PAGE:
Michelle Dulak Thomson - May 29, 2007
Sometimes it's better not to know too much of what goes on behind the scenes in the making of a performance. History is replete with examples of acrimonious, not to say borderline murderous, artistic partnerships resulting in splendid performances (and, for that matter, of unfailingly genial partnerships that never managed to spark).
Michael Zwiebach - May 29, 2007
You don't have to be a critical genius to figure out that Talise Trevigne, the star of San Francisco Lyric Opera's new production of Lucia di Lammermoor has a major-league voice and star quality to match. She lit a fire under Saturday's satisfying, if basic, performance at the Florence Gould Theater at the Legion of Honor.
Heuwell Tircuit - May 22, 2007
Seeing and hearing is believing, though evidence from these senses is sometimes hard to balance against a third kind of sense: the common kind. A pertinent example of this occurred Sunday afternoon in Davies Symphony Hall, when the San Francisco Symphony Youth Orchestra mounted the stage to perform two major repertory pieces, against considerable odds.
Thomas Busse - May 22, 2007
The pastiche choral work has a less-than-illustrious history.
Noel Verzosa - May 22, 2007
Last Friday marked the final concert of Oakland East Bay Symphony’s 2006-2007 season, but it also marked the beginning of its newest initiative, the "American Masterworks Series," which will continue in upcoming seasons.
Jules Langert - May 22, 2007
On Sunday afternoon at Old First Church, composer Elinor Armer faced the risks inherent in any recital dedicated to a single composer's work. She must have come away from it with an enhanced sense of achievement, because the program's seven compositions were well-performed, enthusiastically received, and richly indicative of her talent and accomplishments.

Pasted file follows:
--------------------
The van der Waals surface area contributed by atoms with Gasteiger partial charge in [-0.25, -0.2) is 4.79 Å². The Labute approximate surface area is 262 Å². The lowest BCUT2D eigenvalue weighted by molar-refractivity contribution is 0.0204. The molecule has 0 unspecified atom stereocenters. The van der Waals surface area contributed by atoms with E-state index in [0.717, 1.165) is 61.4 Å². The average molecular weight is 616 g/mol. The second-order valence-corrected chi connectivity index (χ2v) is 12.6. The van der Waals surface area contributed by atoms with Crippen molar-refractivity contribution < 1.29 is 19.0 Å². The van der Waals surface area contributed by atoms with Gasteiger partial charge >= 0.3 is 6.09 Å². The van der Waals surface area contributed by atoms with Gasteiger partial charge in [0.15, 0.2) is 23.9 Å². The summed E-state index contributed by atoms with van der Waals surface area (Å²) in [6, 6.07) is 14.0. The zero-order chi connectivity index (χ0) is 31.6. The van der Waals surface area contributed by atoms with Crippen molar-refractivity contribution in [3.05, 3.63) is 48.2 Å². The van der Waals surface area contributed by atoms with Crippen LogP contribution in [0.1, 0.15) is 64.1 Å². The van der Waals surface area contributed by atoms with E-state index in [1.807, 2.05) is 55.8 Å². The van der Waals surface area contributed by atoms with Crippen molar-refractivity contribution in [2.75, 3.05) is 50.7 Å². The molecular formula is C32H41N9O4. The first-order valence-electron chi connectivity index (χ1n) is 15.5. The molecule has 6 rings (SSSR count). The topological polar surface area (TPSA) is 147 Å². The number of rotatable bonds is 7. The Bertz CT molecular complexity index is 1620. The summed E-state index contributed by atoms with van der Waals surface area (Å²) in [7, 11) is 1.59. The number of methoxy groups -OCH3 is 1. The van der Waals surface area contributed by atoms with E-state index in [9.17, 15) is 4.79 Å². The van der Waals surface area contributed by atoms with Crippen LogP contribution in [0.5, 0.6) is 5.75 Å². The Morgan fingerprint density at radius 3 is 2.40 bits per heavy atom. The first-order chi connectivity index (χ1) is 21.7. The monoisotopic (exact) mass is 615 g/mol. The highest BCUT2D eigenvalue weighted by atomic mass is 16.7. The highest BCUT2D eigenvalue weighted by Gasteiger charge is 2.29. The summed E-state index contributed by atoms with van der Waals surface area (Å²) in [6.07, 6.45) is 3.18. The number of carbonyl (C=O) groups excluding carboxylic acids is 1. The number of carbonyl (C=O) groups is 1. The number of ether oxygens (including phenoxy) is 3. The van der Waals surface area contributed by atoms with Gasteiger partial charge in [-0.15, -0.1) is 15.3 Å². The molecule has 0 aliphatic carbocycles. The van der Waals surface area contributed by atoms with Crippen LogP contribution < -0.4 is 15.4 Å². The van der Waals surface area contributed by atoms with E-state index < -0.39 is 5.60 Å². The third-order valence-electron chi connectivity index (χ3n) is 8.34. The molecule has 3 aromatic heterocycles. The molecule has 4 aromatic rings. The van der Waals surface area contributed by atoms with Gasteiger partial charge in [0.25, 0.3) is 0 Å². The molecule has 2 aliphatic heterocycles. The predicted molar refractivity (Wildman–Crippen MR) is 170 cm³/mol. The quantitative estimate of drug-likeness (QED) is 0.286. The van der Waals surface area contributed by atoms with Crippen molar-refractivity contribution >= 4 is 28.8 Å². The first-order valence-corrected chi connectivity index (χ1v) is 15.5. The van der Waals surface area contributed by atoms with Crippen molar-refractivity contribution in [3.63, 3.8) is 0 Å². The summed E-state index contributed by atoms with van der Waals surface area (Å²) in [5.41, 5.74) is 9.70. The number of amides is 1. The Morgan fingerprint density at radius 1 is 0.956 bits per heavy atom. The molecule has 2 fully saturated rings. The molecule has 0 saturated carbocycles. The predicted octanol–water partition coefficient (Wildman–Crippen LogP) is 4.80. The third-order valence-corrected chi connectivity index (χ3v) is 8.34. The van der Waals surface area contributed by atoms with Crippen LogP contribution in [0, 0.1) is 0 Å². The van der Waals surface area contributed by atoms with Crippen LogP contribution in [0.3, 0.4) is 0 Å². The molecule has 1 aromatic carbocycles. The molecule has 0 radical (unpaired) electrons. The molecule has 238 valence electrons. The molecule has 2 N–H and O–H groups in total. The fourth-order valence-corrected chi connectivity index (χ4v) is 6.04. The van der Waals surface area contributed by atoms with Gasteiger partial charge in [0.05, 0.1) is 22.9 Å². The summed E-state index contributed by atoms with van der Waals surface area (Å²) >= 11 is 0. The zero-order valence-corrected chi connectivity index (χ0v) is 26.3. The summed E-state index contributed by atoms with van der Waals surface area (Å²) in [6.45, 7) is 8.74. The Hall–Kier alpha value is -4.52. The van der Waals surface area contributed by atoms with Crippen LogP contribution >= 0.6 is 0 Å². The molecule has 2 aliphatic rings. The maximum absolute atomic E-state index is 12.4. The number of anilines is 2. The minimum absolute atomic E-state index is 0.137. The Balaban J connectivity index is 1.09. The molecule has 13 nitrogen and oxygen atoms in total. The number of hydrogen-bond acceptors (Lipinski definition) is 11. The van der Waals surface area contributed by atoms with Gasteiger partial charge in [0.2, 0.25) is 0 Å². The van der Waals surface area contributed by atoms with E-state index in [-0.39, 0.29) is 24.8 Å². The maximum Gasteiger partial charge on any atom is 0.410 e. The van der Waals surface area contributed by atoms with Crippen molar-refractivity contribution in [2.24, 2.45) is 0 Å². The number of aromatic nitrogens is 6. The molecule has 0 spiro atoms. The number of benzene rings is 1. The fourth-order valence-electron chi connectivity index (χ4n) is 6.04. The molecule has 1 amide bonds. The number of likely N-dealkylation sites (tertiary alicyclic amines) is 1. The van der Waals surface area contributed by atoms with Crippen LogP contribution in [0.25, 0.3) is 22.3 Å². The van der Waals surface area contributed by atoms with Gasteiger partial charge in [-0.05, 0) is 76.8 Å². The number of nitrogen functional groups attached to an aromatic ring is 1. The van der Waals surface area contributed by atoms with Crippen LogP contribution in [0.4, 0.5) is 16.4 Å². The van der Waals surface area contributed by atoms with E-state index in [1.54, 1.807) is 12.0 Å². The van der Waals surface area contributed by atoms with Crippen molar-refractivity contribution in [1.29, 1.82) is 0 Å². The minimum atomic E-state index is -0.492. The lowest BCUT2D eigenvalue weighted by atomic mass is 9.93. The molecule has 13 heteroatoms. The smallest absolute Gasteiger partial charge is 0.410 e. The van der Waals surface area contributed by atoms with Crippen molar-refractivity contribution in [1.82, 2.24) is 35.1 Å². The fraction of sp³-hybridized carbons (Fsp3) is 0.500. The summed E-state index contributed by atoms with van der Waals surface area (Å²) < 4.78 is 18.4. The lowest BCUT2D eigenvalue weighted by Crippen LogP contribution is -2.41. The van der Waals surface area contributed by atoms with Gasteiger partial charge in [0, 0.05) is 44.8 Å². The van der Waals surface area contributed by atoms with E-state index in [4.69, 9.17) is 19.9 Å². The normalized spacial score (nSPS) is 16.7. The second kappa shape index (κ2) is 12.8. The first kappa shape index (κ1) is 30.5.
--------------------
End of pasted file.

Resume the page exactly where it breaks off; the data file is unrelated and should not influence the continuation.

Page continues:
Jason Victor Serinus - May 22, 2007
Chamber Music San Francisco's director, Daniel Levenstein, seems to favor loud Slavs. Soon after an eardrum-shattering recital by pianist Nikolai Demidenko, in which he pounded out Bach and Schumann with the same force that Samson used to topple the temple, we get powerhouse tenor Vladimir Kuzmenko.
Janos Gereben - May 15, 2007
You may notice her 6-foot-plus height first, but when Kendall Gladen begins to sing, she makes another, far more important impression. Even at an age that's young for a mezzo, and at the beginning of her career, Gladen has the "it" of the It Girl, a certain something, the je ne sais quoi.
Michael Zwiebach - May 15, 2007
Chamber music, by definition, should be intimate and personal for both the musicians and the audience. And few Bay Area groups have mastered the art of intimate, welcoming entertainment like the Gold Coast Chamber Players, as they again proved on Saturday in "Magic Flute," the second of their three-concert 2007 season.
Jeff Rosenfeld - May 15, 2007
No music makes a bigger statement than the brassy sunrise of Richard Strauss' Also Sprach Zarathustra. Because tour programs are generally about making statements, the extravagant tone poem based on Nietzsche's extravagantly confident philosophy is music befitting the San Francisco Symphony's current itinerary.